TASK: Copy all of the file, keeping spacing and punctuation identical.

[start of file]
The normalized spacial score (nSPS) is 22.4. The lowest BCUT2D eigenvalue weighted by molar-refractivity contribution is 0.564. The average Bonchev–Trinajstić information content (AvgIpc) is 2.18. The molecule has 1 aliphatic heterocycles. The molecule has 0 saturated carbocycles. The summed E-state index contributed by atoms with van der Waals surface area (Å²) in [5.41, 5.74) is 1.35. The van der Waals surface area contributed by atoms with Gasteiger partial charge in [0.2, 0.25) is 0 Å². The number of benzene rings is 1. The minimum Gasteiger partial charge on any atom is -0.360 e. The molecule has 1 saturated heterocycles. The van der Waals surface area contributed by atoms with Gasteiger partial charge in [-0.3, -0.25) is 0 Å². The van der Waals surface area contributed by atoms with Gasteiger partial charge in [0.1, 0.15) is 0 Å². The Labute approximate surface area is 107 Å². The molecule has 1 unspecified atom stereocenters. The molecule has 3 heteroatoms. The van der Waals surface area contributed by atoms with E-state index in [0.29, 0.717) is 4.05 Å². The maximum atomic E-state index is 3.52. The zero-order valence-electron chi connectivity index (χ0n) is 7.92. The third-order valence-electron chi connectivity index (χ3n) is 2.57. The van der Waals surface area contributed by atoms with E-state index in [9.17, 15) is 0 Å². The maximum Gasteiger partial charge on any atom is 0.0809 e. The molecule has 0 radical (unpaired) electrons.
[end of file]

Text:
The normalized spacial score (nSPS) is 22.4. The lowest BCUT2D eigenvalue weighted by molar-refractivity contribution is 0.564. The average Bonchev–Trinajstić information content (AvgIpc) is 2.18. The molecule has 1 aliphatic heterocycles. The molecule has 0 saturated carbocycles. The summed E-state index contributed by atoms with van der Waals surface area (Å²) in [5.41, 5.74) is 1.35. The van der Waals surface area contributed by atoms with Gasteiger partial charge in [0.2, 0.25) is 0 Å². The number of benzene rings is 1. The minimum Gasteiger partial charge on any atom is -0.360 e. The molecule has 1 saturated heterocycles. The van der Waals surface area contributed by atoms with Gasteiger partial charge in [-0.3, -0.25) is 0 Å². The van der Waals surface area contributed by atoms with Gasteiger partial charge in [0.1, 0.15) is 0 Å². The Labute approximate surface area is 107 Å². The molecule has 1 unspecified atom stereocenters. The molecule has 3 heteroatoms. The van der Waals surface area contributed by atoms with E-state index in [0.29, 0.717) is 4.05 Å². The maximum atomic E-state index is 3.52. The zero-order valence-electron chi connectivity index (χ0n) is 7.92. The third-order valence-electron chi connectivity index (χ3n) is 2.57. The van der Waals surface area contributed by atoms with E-state index in [9.17, 15) is 0 Å². The maximum Gasteiger partial charge on any atom is 0.0809 e. The molecule has 0 radical (unpaired) electrons.